I was able to get up early and get to my voting precinct at around 6:15 to vote at 7:00 then zip on over to the athletics building to get on the bus at 8:15. Unfortunately because the seating on Southwest was first-come-first-serve, I got stuck in the middle seat on the connecting flight to St. Louis as well as on the way to Denver. I would have liked a window seat to look out of because I find flight so fascinating. Once we landed in Denver, I wondered how or if the elevation would affect me. I have been told it would affect people more in times of heavy exertion, but had no idea what that would mean for simply walking around. I think this triggered a placebo reaction in me, making me feel like I’m more short of breath than I am for no reason other than expecting to need to breathe more for the same amount of oxygen. I’m not sure if that will go away in my short time here in Denver, but it sure is a strange sensation. At any rate, I’m excited to see what Colorado has to offer in food, weather, landscape, and photos. No photos for this entry, but I heard we’ll be heading to Red Rocks Amphitheater tomorrow.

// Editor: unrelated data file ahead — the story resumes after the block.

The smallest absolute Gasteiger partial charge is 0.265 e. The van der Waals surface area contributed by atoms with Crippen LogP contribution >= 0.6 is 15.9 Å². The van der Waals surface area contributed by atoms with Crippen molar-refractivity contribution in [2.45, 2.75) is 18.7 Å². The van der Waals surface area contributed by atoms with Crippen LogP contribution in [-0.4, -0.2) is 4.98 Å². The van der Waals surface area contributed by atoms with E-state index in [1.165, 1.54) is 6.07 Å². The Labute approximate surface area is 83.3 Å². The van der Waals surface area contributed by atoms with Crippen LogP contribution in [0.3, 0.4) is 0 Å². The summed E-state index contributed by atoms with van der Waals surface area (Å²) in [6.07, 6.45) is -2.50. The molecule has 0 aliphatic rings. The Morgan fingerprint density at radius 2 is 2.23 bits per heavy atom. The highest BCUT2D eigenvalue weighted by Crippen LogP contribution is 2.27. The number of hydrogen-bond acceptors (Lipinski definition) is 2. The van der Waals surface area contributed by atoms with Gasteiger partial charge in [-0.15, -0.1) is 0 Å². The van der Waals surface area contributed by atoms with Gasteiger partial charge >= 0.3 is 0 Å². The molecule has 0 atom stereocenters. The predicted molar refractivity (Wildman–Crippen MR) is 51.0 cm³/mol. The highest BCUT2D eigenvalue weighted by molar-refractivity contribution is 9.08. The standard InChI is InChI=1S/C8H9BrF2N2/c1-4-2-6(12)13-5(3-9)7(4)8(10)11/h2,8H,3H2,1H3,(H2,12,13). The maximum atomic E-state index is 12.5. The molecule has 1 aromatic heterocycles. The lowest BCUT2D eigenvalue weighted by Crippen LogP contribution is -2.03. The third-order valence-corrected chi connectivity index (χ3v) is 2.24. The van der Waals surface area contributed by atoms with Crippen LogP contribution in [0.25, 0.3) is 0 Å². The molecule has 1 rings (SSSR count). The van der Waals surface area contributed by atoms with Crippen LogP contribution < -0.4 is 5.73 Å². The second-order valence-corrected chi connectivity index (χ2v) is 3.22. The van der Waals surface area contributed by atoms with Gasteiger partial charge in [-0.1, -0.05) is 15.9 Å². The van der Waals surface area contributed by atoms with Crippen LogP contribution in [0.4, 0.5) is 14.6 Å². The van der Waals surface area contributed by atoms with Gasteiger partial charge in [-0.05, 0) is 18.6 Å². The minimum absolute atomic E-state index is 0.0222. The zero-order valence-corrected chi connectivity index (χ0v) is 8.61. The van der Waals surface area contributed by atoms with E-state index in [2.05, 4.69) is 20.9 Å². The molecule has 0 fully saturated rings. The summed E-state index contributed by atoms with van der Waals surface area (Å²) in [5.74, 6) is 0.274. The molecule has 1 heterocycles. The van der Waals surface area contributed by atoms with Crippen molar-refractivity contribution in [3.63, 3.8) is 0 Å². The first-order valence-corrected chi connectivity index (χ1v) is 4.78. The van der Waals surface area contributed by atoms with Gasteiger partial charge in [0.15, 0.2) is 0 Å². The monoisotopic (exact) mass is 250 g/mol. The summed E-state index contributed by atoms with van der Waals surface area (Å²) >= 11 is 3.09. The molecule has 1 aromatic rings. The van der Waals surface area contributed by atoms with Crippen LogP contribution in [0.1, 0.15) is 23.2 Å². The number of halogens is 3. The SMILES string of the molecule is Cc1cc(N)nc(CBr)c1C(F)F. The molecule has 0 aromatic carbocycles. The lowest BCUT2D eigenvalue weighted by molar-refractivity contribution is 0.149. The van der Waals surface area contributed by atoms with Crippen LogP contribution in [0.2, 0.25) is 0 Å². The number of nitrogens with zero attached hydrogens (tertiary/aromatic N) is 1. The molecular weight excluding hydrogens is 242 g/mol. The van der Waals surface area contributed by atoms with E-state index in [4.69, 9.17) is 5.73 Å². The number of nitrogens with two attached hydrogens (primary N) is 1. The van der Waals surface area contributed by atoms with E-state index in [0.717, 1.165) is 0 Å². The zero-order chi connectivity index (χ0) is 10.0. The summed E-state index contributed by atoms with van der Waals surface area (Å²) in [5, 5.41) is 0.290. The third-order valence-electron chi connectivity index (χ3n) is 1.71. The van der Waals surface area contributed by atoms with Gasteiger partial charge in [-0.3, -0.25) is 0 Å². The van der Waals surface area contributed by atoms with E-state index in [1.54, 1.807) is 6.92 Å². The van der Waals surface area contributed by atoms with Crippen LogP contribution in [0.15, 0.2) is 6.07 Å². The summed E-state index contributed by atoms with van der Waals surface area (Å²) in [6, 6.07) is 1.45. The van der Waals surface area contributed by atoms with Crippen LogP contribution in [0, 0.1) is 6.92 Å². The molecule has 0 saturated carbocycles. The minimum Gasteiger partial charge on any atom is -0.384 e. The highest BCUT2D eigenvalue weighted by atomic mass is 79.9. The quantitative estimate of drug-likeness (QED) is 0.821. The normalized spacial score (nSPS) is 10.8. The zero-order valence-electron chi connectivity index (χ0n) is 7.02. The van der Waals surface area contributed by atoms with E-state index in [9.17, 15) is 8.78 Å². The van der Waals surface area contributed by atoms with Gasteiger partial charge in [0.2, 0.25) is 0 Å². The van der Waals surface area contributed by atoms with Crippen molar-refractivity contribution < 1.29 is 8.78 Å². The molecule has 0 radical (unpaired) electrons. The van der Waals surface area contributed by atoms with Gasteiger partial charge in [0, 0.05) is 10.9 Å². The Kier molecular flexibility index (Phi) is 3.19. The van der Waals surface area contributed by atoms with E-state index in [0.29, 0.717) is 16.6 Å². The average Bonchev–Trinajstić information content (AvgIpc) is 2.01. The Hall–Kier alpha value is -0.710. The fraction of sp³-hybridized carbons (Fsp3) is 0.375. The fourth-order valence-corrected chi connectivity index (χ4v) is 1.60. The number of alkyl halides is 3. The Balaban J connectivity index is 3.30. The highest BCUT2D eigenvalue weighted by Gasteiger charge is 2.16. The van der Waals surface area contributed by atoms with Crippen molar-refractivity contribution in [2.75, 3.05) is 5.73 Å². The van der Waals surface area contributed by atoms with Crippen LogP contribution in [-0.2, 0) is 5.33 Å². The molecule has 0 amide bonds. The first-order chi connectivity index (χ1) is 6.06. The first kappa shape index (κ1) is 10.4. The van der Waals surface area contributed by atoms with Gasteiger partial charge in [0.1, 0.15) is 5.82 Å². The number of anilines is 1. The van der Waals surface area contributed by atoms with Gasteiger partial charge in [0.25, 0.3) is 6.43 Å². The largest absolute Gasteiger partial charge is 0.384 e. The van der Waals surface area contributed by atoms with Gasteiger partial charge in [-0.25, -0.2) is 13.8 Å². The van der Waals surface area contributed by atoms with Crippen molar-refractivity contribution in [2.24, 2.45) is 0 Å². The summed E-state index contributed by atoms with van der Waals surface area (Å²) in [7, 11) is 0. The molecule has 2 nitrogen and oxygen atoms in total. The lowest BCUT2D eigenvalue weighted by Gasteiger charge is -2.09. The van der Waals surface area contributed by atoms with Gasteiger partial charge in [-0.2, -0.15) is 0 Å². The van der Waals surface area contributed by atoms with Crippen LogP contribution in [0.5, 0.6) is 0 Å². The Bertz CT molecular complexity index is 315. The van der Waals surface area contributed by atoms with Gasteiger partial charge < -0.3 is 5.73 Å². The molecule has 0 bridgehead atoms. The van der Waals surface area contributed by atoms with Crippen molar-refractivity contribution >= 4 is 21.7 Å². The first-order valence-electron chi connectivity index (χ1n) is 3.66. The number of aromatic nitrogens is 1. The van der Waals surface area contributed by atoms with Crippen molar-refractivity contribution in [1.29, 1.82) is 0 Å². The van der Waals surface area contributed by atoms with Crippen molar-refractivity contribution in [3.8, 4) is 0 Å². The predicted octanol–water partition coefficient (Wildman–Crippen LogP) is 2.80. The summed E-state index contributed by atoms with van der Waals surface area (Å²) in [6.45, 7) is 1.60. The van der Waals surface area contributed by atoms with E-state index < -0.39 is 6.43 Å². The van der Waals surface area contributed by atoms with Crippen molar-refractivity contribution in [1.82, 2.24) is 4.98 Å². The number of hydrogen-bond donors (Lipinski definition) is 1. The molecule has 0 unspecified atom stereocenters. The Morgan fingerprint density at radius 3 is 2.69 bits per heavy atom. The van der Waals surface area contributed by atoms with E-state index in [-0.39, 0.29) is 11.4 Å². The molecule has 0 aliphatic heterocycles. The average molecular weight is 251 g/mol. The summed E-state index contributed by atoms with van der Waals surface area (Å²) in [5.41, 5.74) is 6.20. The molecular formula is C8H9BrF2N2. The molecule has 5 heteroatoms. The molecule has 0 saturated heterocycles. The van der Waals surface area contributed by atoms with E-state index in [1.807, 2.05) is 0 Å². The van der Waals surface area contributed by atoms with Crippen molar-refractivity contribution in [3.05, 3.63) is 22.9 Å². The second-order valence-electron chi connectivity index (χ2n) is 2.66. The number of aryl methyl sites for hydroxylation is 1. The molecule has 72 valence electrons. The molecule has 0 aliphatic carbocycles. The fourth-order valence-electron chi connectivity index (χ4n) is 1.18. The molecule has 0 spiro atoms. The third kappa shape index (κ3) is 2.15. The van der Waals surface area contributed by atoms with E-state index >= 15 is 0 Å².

Ah, yes – the ‘Murica Open – the tournament that reminds you that bacon and beer is a complete breakfast. The tournament where “overshooting” is a crybaby word and there’s no such thing as a rate of fire cap. This time the tournament was played on an airball field next to the hyperball field, but with a custom layout sized for 3-man play. Inspired by the JT pyramid bunker of yesteryear, the ‘Murica Open spun the NXL “W” bunker sideways and added the mini “W’s” to the side. Despite being nearly Fall, Georgia weather has stayed firmly in the 90’s with partly cloudy skies. This is normal tournament weather for the area, but with a game start time of 10:30 it meant the heat had already arrived by the time the whistle blew for the first game.